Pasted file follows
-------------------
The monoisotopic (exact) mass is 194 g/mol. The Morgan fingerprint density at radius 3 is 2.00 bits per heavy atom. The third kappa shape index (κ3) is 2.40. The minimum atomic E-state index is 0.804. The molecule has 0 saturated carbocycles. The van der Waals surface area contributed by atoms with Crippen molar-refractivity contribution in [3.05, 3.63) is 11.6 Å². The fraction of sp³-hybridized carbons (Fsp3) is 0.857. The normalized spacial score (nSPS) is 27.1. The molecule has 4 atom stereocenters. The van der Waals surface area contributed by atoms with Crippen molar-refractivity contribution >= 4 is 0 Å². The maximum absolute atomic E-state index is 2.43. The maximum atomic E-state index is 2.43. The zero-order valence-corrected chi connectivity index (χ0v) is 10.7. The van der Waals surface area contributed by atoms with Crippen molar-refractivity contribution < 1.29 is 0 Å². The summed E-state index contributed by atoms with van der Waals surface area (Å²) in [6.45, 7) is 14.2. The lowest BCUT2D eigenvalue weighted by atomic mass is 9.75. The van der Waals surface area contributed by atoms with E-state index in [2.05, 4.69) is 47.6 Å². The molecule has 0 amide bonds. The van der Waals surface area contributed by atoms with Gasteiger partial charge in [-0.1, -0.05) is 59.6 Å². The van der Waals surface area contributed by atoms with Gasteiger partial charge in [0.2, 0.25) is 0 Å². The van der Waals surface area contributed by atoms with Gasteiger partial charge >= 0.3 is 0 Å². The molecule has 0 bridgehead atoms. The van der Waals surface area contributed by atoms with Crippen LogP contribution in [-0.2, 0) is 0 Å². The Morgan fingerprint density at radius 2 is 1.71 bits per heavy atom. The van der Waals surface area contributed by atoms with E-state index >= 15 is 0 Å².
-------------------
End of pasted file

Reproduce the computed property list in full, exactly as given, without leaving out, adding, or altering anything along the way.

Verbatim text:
The monoisotopic (exact) mass is 194 g/mol. The Morgan fingerprint density at radius 3 is 2.00 bits per heavy atom. The third kappa shape index (κ3) is 2.40. The minimum atomic E-state index is 0.804. The molecule has 0 saturated carbocycles. The van der Waals surface area contributed by atoms with Crippen molar-refractivity contribution in [3.05, 3.63) is 11.6 Å². The fraction of sp³-hybridized carbons (Fsp3) is 0.857. The normalized spacial score (nSPS) is 27.1. The molecule has 4 atom stereocenters. The van der Waals surface area contributed by atoms with Crippen molar-refractivity contribution >= 4 is 0 Å². The maximum absolute atomic E-state index is 2.43. The maximum atomic E-state index is 2.43. The zero-order valence-corrected chi connectivity index (χ0v) is 10.7. The van der Waals surface area contributed by atoms with Crippen molar-refractivity contribution < 1.29 is 0 Å². The summed E-state index contributed by atoms with van der Waals surface area (Å²) in [6.45, 7) is 14.2. The lowest BCUT2D eigenvalue weighted by atomic mass is 9.75. The van der Waals surface area contributed by atoms with E-state index in [2.05, 4.69) is 47.6 Å². The molecule has 0 amide bonds. The van der Waals surface area contributed by atoms with Gasteiger partial charge in [-0.1, -0.05) is 59.6 Å². The van der Waals surface area contributed by atoms with Gasteiger partial charge in [0.2, 0.25) is 0 Å². The van der Waals surface area contributed by atoms with Gasteiger partial charge >= 0.3 is 0 Å². The molecule has 0 bridgehead atoms. The van der Waals surface area contributed by atoms with Crippen LogP contribution in [-0.2, 0) is 0 Å². The Morgan fingerprint density at radius 2 is 1.71 bits per heavy atom. The van der Waals surface area contributed by atoms with E-state index >= 15 is 0 Å².